I will be blogging about the personal side of estates including elder care planning, family communication and balancing care giving issues. As we age, all of us will be dealing with elder care issues, for ourselves, our families, and our clients. How we approach it and how we plan for it can make can help to make the journey as positive as possible.
One in six people providing informal care to seniors experiences distress, according to a new study released last month by the Canadian Institute for Health Information (CIHI), and those caring for seniors with moderate to severe cognitive impairment, such as those with Alzheimer’s or other dementia, are most at risk.
Caregiver strain has been positively associated with absenteeism due to elder care problems and emotional, physical or mental fatigue. What can the working caregiver do? Every situation is different yet there are some common factors to consider. Be realistic about the care recipient’s care requirements as well and equally important, be realistic about how much care you can provide and what this means for you and your family. Will the caregiving be a short term activity while mom or dad are recovering or will it be a long term commitment?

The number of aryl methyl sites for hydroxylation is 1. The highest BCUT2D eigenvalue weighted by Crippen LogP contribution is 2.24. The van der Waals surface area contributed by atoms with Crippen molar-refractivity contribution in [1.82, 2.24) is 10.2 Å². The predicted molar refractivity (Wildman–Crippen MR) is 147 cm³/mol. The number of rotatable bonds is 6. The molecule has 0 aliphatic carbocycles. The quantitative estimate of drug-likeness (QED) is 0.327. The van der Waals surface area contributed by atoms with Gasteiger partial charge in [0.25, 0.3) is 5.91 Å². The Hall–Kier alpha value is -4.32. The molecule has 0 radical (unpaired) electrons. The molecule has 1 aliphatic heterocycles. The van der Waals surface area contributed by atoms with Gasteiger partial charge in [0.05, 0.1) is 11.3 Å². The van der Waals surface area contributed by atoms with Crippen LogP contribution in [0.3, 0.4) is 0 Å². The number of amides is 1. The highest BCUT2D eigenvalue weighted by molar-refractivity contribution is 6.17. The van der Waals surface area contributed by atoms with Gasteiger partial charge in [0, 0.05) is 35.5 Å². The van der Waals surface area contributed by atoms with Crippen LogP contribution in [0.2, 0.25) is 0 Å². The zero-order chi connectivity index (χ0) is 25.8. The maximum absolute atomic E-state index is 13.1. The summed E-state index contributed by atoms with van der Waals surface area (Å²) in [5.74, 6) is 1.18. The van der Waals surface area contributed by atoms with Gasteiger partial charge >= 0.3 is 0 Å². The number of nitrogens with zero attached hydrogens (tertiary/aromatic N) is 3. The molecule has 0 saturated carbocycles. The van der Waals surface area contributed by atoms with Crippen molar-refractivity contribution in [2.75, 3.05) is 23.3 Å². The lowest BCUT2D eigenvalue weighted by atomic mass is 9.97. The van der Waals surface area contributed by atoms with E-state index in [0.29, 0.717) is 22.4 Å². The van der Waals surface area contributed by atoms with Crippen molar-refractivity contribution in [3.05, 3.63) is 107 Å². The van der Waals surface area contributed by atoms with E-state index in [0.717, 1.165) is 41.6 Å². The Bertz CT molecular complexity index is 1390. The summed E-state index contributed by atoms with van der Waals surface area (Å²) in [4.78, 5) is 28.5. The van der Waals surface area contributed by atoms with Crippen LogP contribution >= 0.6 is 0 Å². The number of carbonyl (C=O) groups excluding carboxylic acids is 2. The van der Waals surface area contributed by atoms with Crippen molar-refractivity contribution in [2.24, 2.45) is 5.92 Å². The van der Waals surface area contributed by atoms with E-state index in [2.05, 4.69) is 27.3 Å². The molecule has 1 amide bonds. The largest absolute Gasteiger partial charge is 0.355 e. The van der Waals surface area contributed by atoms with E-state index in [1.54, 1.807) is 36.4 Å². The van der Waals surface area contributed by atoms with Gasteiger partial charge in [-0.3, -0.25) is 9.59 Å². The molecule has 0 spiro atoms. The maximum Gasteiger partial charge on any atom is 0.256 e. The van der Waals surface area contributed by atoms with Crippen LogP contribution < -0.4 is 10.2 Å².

Consider things at home to make life easier such as:
- Can other family members share in the caregiving responsibilities?
- Can you afford to hire a paid caregiver?
- Have you contacted your local Community Care Access Centre to discuss respite care?
- Have a family meeting to discuss concerns and brain storm solutions of where assistance can be provided as to who can provide what and when.
- Speak to the person you are providing care for; what do they want?
- Have they seen a specialist? Is there more information to be obtained on their condition to anticipate what might be ahead ( issues of mobility, climbing stairs, cognitive decline etc).
Welcome to the Sandwich Generation and I look forward to helping you along this journey.
-Audrey R. Miller MSW, RSW, CCRC, CCLCP
Managing Director, Elder Caring Inc.